Mission complete for Navy divers

Navy divers
In this handout photo provided by the U.S. Navy, Navy divers from Mobile Diving and Salvage Unit 2 from Naval Amphibious Base Little Creek, Virginia, prepare to enter the water at the site of the I-35 bridge collapse.
Photo by Joshua Adam Nuzzo/U.S. Navy

(AP) - The divers moved tentatively, in lead-weighted boots, lugging an umbilical cord that constantly threatened to snag on the steel reinforcing bars poking from the concrete rubble. On good days they could see an arm's length in front of their helmets. More like inches on the bad days.

On Wednesday, some of the 24 U.S. Navy divers spoke for the first time about the two weeks they spent gingerly searching the dark, debris-laden waters of the Mississippi River, where the Interstate 35W bridge collapsed on Aug. 1, killing 13 people.

The divers recovered eight of those bodies from the wreckage. The last body of those known to be missing was found Monday.

Wearing leather gloves, thick rubber boots, and a protective layer over their wet suits, the divers worked in teams of two.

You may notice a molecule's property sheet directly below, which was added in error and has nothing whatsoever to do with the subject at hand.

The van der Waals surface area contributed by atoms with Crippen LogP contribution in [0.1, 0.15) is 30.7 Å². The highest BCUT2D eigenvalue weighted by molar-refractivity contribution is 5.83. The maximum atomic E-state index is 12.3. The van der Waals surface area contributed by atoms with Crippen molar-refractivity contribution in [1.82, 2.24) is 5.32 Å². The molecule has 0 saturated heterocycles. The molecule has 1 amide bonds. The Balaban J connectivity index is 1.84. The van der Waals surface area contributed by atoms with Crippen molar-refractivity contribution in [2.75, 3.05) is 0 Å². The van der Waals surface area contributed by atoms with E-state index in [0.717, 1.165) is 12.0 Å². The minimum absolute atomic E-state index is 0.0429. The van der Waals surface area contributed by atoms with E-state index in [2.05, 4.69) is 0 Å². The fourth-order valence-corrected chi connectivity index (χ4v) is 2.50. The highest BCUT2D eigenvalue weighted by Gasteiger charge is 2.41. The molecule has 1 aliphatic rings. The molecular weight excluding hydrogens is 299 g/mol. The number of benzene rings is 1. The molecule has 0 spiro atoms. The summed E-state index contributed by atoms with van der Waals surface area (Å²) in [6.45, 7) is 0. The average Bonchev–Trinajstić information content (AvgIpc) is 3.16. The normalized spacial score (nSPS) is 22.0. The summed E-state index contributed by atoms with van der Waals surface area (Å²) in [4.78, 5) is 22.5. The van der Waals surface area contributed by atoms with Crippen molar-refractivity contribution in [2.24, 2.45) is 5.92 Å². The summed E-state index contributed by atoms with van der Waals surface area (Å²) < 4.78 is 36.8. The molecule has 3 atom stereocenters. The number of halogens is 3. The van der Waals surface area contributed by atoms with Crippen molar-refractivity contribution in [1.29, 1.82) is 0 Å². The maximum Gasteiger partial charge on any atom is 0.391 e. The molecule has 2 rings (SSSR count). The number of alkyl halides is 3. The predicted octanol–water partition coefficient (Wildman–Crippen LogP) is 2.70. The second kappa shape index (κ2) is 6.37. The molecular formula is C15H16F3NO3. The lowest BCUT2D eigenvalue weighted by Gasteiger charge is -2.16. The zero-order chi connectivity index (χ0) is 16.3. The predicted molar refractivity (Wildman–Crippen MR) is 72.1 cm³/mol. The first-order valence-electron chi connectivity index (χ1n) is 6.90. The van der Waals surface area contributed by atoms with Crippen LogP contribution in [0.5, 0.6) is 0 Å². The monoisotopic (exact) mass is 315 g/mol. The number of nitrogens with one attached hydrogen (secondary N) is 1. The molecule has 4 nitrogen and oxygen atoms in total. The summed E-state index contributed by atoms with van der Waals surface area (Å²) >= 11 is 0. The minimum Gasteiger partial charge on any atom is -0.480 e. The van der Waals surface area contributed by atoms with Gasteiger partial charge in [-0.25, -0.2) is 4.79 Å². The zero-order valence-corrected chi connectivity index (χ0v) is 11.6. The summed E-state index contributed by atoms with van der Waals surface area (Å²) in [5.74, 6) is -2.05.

"Sharp metal, twisted steel. Anybody could be sliced open by anything down there."

The Red diver did the work, moving debris, working hydraulic tools to open up a crushed car to check for bodies. The Green diver handed over tools and stood watch in case anything went wrong.

"Sharp metal, twisted steel. Anybody could be sliced open by anything down there," said Diver 1st Class Brian Bennett, describing the conditions in the water.

"The concrete covers up everything, and (it's) very heavy. You don't know what's stable and what's not."

They had to fight the current, working with the lock and dam operator upstream to control the river's flow.

None of the divers were seriously hurt, although four got chemical burns from gasoline that leaked from submerged vehicles, Bennett said.

The darkness meant divers were very close to the victims before they saw them.

"You don't get a warning when you're coming up on a victim with that kind of visibility," Bennett said. "It shocks you. You've got to step back, take a few deep breaths and get back to work."

The divers most often are assigned to repair ships or submarines or recover crashed aircraft. But Navy divers also worked in the New Orleans area after Katrina, and at the site of the 1996 crash of TWA Flight 800 off Long Island, N.Y.

Diver Clarence Allen called working at the collapse site a privilege.

"This is our job, this is what we do, and we're good at it. So it was like, OK, let's go to work," he said. "To bring some closure to the families meant a lot to all of us."

(Copyright 2007 by The Associated Press. All Rights Reserved.)